DISCERNING THE PROPER BALANCE BETWEEN WHAT IS IMPORTANT FOR A PERSON AND WHAT IS IMPORTANT TO A PERSON | 6 MIN READ
By Dr. Craig Escudé, MD, FAAFP, FAADM
Published by Helen: The Journal of Human Exceptionality Issue No. 5 – October 2022, pg 36
Who knows best what’s right for me? Me or You? The answer is likely both, depending on the situation. If I’m looking for a job that is fulfilling to me, while I might listen to suggestions from others, I’m really the best person to make that decision. If I’m trying to decide if the degree of heart blockage I have is best treated with medications or surgery, I’ll be listening to the cardiologist for that one, for sure. Abilities and support for decision-making of people differ immensely, and with that comes varying capacities to make what most might consider “good” choices in life. Person-centered support is about helping discern the proper balance between what is important FOR a person and what is important TO a person.
For people with IDD who are receiving supports and services, at least in my experience, the type of support provided is usually more heavily weighted on what is important FOR the person, leaving less room for the person to be able to make decisions and choices in their own lives that are important TO them that will help them lead more fulfilling lives. It’s often easy to understand why, especially in the name of keeping people safe. But an interesting finding published by the Council on Quality and Leadership in 2019 showed that when people have more meaningful work and activity choices in their lives, the number of “challenging behaviors” goes down by a whopping 74 percent. When we have the ability and choice to do things that are important TO each of us, we are more likely to be content with our lives and less likely to be agitated by having to do mostly what others think is right for us. It just makes sense.
Examples of things that we might consider to be “Important FOR” someone include: not smoking, eating healthy, exercising, finding gainful employment, safe driving skills, regular health check-ups, and the like.
Examples of things that fit into the “Important TO” a person category include: choices relating to what they like to eat, where they want to work, what friends they enjoy the company of, what hobbies they prefer, and even the color their room is painted.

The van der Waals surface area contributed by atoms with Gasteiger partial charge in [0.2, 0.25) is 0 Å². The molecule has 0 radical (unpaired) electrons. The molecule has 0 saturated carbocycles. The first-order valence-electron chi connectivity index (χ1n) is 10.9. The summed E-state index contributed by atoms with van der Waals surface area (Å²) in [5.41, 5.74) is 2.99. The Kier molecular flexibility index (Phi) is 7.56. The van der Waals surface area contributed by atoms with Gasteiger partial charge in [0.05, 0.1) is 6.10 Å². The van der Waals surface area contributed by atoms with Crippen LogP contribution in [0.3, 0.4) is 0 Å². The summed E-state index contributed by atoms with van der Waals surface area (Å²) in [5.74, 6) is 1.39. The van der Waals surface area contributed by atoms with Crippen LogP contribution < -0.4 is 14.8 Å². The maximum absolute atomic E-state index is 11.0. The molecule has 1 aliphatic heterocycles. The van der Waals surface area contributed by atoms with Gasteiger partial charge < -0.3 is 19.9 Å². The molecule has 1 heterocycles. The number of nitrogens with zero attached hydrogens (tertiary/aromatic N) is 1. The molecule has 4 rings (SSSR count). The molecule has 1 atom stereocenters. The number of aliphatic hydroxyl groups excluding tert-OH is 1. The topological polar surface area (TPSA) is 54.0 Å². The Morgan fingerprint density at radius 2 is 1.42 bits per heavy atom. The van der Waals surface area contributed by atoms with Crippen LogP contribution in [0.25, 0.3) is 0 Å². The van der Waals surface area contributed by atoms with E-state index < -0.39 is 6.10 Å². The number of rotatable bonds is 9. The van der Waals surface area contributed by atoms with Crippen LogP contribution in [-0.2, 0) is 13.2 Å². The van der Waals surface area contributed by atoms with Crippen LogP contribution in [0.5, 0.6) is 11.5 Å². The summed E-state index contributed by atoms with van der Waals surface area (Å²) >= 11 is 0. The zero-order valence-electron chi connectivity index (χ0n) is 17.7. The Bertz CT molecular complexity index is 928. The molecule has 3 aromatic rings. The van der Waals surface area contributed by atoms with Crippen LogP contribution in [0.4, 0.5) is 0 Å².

Sometimes there are choices that are made that may be important TO someone that are clearly not best FOR them. Smoking, excessive alcohol use, and never exercising are a few examples of these. But many people, with or without disabilities, make choices that are not always best FOR them.
How do we balance supporting people with IDD to do what is good FOR them while supporting their right to make choices for themselves that may not be best FOR them?
Guess what? If this has been a struggle for you as a parent, family member, or employed supporter of a person with IDD, there are actual skills you can learn to help give a person positive control over their lives while assisting them in maintaining a safe lifestyle.
By participating in formal person-centered thinking training, people can learn skills to help them balance safety with choice, protection with freedom, and security with autonomy when supporting people with IDD. Even for people who might communicate in ways other than using words, there are Person-Centered Thinking skillsets that can be learned that can help supporters identify what brings someone joy in their life.
Skills such as…
- Good Day/Bad Day and the Rituals and Routines help one discover what brings meaning to a person’s life in a way that works much better than just making a simple list.
- The Donut skill helps one to maintain focus, clarify expectations, and establish boundaries.
- The Relationship Map skill helps to identify what relationships are of the most value to a person.
- The Learning Log skill helps keep track of data whenever a person has a new experience.
- And the 4+1 is a person-centered skill that captures four key pieces of information to guide a positive next step when helping a person problem-solve.
Person-Centered Thinking skills help those who provide support understand their roles and responsibilities to keep people moving in a direction that is more autonomous and important TO them without sacrificing what is important FOR them, like safety, security, and health.
Visit our Person-Centered Thinking Training Schedule webpage to learn more about person-centered thinking and find a class that fits your schedule. It might be just the thing needed to bring balance to life for both people with IDD and those who support them.